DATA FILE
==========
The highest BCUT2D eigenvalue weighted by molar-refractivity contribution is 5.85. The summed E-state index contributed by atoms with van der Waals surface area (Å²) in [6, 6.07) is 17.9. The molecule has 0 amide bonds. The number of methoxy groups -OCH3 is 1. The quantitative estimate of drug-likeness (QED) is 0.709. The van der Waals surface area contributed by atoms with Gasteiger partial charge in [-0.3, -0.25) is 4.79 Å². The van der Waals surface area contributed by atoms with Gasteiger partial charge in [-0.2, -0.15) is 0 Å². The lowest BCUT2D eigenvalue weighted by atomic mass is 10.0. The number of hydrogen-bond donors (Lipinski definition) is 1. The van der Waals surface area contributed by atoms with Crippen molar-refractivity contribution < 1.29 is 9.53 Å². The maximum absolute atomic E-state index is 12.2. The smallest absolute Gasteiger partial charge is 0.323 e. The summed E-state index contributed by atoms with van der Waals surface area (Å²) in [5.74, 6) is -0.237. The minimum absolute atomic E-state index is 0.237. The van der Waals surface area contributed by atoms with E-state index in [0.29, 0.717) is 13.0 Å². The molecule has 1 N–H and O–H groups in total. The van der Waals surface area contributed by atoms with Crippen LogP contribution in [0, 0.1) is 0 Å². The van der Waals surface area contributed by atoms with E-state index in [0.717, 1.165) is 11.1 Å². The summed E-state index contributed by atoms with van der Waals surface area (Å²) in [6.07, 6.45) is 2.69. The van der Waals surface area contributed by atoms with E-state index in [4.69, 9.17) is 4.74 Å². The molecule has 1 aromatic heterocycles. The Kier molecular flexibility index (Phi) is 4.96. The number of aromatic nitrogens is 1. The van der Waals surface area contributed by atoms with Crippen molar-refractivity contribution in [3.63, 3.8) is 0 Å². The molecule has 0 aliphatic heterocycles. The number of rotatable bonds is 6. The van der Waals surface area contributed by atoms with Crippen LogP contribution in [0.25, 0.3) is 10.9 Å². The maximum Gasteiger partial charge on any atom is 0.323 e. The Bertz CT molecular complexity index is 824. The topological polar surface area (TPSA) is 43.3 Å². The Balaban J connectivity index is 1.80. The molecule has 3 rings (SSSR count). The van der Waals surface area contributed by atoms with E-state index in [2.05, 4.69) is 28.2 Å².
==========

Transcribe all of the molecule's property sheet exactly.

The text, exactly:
The highest BCUT2D eigenvalue weighted by molar-refractivity contribution is 5.85. The summed E-state index contributed by atoms with van der Waals surface area (Å²) in [6, 6.07) is 17.9. The molecule has 0 amide bonds. The number of methoxy groups -OCH3 is 1. The quantitative estimate of drug-likeness (QED) is 0.709. The van der Waals surface area contributed by atoms with Gasteiger partial charge in [-0.3, -0.25) is 4.79 Å². The van der Waals surface area contributed by atoms with Gasteiger partial charge in [-0.2, -0.15) is 0 Å². The lowest BCUT2D eigenvalue weighted by atomic mass is 10.0. The number of hydrogen-bond donors (Lipinski definition) is 1. The van der Waals surface area contributed by atoms with Crippen molar-refractivity contribution < 1.29 is 9.53 Å². The maximum absolute atomic E-state index is 12.2. The smallest absolute Gasteiger partial charge is 0.323 e. The summed E-state index contributed by atoms with van der Waals surface area (Å²) in [5.74, 6) is -0.237. The minimum absolute atomic E-state index is 0.237. The van der Waals surface area contributed by atoms with E-state index in [0.29, 0.717) is 13.0 Å². The molecule has 1 N–H and O–H groups in total. The van der Waals surface area contributed by atoms with Crippen LogP contribution in [0, 0.1) is 0 Å². The van der Waals surface area contributed by atoms with E-state index in [0.717, 1.165) is 11.1 Å². The summed E-state index contributed by atoms with van der Waals surface area (Å²) in [6.07, 6.45) is 2.69. The van der Waals surface area contributed by atoms with E-state index in [4.69, 9.17) is 4.74 Å². The molecule has 1 aromatic heterocycles. The Kier molecular flexibility index (Phi) is 4.96. The number of aromatic nitrogens is 1. The van der Waals surface area contributed by atoms with Crippen molar-refractivity contribution in [3.63, 3.8) is 0 Å². The molecule has 0 aliphatic heterocycles. The number of rotatable bonds is 6. The van der Waals surface area contributed by atoms with Crippen LogP contribution in [0.25, 0.3) is 10.9 Å². The maximum Gasteiger partial charge on any atom is 0.323 e. The Bertz CT molecular complexity index is 824. The topological polar surface area (TPSA) is 43.3 Å². The Balaban J connectivity index is 1.80. The molecule has 3 rings (SSSR count). The van der Waals surface area contributed by atoms with E-state index in [2.05, 4.69) is 28.2 Å².